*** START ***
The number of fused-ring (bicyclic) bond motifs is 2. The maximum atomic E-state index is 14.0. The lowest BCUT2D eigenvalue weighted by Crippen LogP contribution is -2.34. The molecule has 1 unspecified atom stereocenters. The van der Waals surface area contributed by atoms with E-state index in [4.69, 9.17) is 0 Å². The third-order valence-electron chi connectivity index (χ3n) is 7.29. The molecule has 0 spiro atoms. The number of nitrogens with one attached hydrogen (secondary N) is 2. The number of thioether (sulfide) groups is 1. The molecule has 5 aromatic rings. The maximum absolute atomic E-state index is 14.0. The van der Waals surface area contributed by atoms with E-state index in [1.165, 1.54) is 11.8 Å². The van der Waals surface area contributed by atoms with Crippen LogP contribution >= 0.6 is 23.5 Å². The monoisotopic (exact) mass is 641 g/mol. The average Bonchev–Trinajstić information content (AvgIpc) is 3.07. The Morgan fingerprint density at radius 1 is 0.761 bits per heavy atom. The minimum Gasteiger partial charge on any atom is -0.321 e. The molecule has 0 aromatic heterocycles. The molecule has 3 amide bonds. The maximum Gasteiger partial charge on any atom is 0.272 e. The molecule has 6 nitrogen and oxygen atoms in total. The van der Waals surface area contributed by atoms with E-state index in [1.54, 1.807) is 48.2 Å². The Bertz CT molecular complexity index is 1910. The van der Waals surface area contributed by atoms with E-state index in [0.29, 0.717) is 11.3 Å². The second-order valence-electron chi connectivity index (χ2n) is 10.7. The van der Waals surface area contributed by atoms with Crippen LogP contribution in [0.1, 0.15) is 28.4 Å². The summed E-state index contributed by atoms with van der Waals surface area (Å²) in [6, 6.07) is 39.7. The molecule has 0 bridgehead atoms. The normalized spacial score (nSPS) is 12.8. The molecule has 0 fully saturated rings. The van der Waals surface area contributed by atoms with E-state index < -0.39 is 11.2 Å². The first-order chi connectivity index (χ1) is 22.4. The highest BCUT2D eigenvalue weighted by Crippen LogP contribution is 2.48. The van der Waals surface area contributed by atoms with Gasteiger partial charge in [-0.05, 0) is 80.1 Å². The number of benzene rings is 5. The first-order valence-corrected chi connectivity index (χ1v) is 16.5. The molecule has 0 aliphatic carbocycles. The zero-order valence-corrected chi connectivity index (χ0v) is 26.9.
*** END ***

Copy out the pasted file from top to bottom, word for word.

The number of fused-ring (bicyclic) bond motifs is 2. The maximum atomic E-state index is 14.0. The lowest BCUT2D eigenvalue weighted by Crippen LogP contribution is -2.34. The molecule has 1 unspecified atom stereocenters. The van der Waals surface area contributed by atoms with E-state index in [4.69, 9.17) is 0 Å². The third-order valence-electron chi connectivity index (χ3n) is 7.29. The molecule has 0 spiro atoms. The number of nitrogens with one attached hydrogen (secondary N) is 2. The number of thioether (sulfide) groups is 1. The molecule has 5 aromatic rings. The maximum absolute atomic E-state index is 14.0. The van der Waals surface area contributed by atoms with E-state index in [1.165, 1.54) is 11.8 Å². The van der Waals surface area contributed by atoms with Crippen LogP contribution >= 0.6 is 23.5 Å². The monoisotopic (exact) mass is 641 g/mol. The average Bonchev–Trinajstić information content (AvgIpc) is 3.07. The Morgan fingerprint density at radius 1 is 0.761 bits per heavy atom. The minimum Gasteiger partial charge on any atom is -0.321 e. The molecule has 0 aromatic heterocycles. The molecule has 3 amide bonds. The maximum Gasteiger partial charge on any atom is 0.272 e. The molecule has 6 nitrogen and oxygen atoms in total. The van der Waals surface area contributed by atoms with E-state index in [1.54, 1.807) is 48.2 Å². The Bertz CT molecular complexity index is 1910. The van der Waals surface area contributed by atoms with E-state index in [0.29, 0.717) is 11.3 Å². The second-order valence-electron chi connectivity index (χ2n) is 10.7. The van der Waals surface area contributed by atoms with Crippen LogP contribution in [0.1, 0.15) is 28.4 Å². The summed E-state index contributed by atoms with van der Waals surface area (Å²) in [6, 6.07) is 39.7. The molecule has 0 bridgehead atoms. The normalized spacial score (nSPS) is 12.8. The molecule has 0 fully saturated rings. The van der Waals surface area contributed by atoms with E-state index < -0.39 is 11.2 Å². The first-order chi connectivity index (χ1) is 22.4. The highest BCUT2D eigenvalue weighted by Crippen LogP contribution is 2.48. The van der Waals surface area contributed by atoms with Gasteiger partial charge in [-0.05, 0) is 80.1 Å². The number of benzene rings is 5. The first-order valence-corrected chi connectivity index (χ1v) is 16.5. The molecule has 0 aliphatic carbocycles. The zero-order valence-corrected chi connectivity index (χ0v) is 26.9.